Chet Baker’s 1970 album for Verve was titled Blood, Chet and Tears. Give it this much: It’s a better title than Chet Baker Sells Out, which is what it amounts to. He covers hits of the late ’60s, in an attempt to cross over to the rock market. It’s most evident, though, that his heart isn’t in it. Still, if you want some jazzy easy listening sounds of the era, you could do worse than listen to his instrumental version of “Sugar, Sugar.”
The Blue Orchids – Sugar, Sugar (The Archies cover)
Here’s a bonus “Sugar, Sugar” from an artist not nearly as well known as any of the above, but who might have the inside track to having the best of these half-dozen covers. The Blue Orchids’ cover came out on their 2004 album Mystic Bud, and it sounds like that’s what they were on when they recorded “Sugar, Sugar.” The song has a dreamy, druggy feel – allmusic.com compares it favorably to the Velvet Underground’s “Heroin” – and the swirling haze alters the whole feel of the song from G-rated horniness to slow-motion realization of love.
Thanks for these. Here’s one for you:
True story: We were in the car, all seven kids and our parents, on the way home from visiting relatives on New Years Day as the radio counted down to the 1969 Song of the Year. I was eight. My oldest sister was 16. She was not handling the countdown well. Her top choice, “Build Me Up, Buttercup,” came in at number 9. A tough loss, but there were plenty of other good contenders for the top spot–anything other than “that infantile cartoon song,” she sniffed.
But as the station wagon rolled through snowy suburban Detroit and the countdown continued, one glorious single after another played–denied the top spot. Tommy Roe’s “Dizzy” at #6; Sly and the Family Stone’s “Everyday People at #5.” My sister didn’t give up hope, but she was clearly getting nervous–not helped by the gleeful teasing of my older brothers (“It’s coming–!”).
Number 4, The Rolling Stones’ “Honky Tonk Woman” played. The DJ was getting excited. My sister’s jaw was clenched and she forced the rest of us kids to join her in crossing our fingers for luck (my brothers refused, of course). Number 3 was The Temptations, “I Can’t Get Next to You.” My sister’s last hope was the 5th Dimension’s “Aquarius/Let the Sun Shine”–but it came in at #2.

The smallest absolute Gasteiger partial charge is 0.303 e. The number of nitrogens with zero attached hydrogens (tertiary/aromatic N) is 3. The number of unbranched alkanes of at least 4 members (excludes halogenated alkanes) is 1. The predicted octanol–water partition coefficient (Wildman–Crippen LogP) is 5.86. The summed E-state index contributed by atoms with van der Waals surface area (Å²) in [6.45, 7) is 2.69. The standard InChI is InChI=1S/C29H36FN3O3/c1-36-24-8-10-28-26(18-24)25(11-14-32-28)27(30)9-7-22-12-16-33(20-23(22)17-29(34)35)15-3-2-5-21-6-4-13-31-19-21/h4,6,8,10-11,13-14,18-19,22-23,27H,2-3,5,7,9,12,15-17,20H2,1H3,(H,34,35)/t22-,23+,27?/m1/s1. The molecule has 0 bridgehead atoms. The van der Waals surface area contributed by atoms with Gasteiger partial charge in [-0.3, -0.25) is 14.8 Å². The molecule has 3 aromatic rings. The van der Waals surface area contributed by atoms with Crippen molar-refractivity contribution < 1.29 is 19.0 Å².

“Here it is, your Song of the Year,” the DJ said, and was that a smirk in his voice? My brothers were laughing hysterically as the music started, that unmistakable rhythm, those voices. “No! NO!” my sister screamed. “”How can they? They’re not even REAL! NO!”
And that, friends, was when she unlocked the door of the moving car, pushed it open, and made as if to lunge out the door. We all screamed. My brother, next to her, pulled the door closed. My dad, shaking, pulled over and gave her a lungful of “What are you thinking?”
“I don’t want to LIVE in a world where THAT SONG can be Song of the Year,” she screamed.
But, I have to believe it was drama mostly for drama’s sake, or for scaring her mean brothers: She hadn’t unbuckled her seat belt.
Anyway, we do indeed live in a world where the better candidates often lose and an unimaginable one can win.
But it’s also a world that produces an amazing variety of music–and of people who take that music seriously. My sister lived, with passion and occasional drama, until 2002 when cancer took her from us. We still miss her.
Here’s one by the great, great Vulgar Boatmen.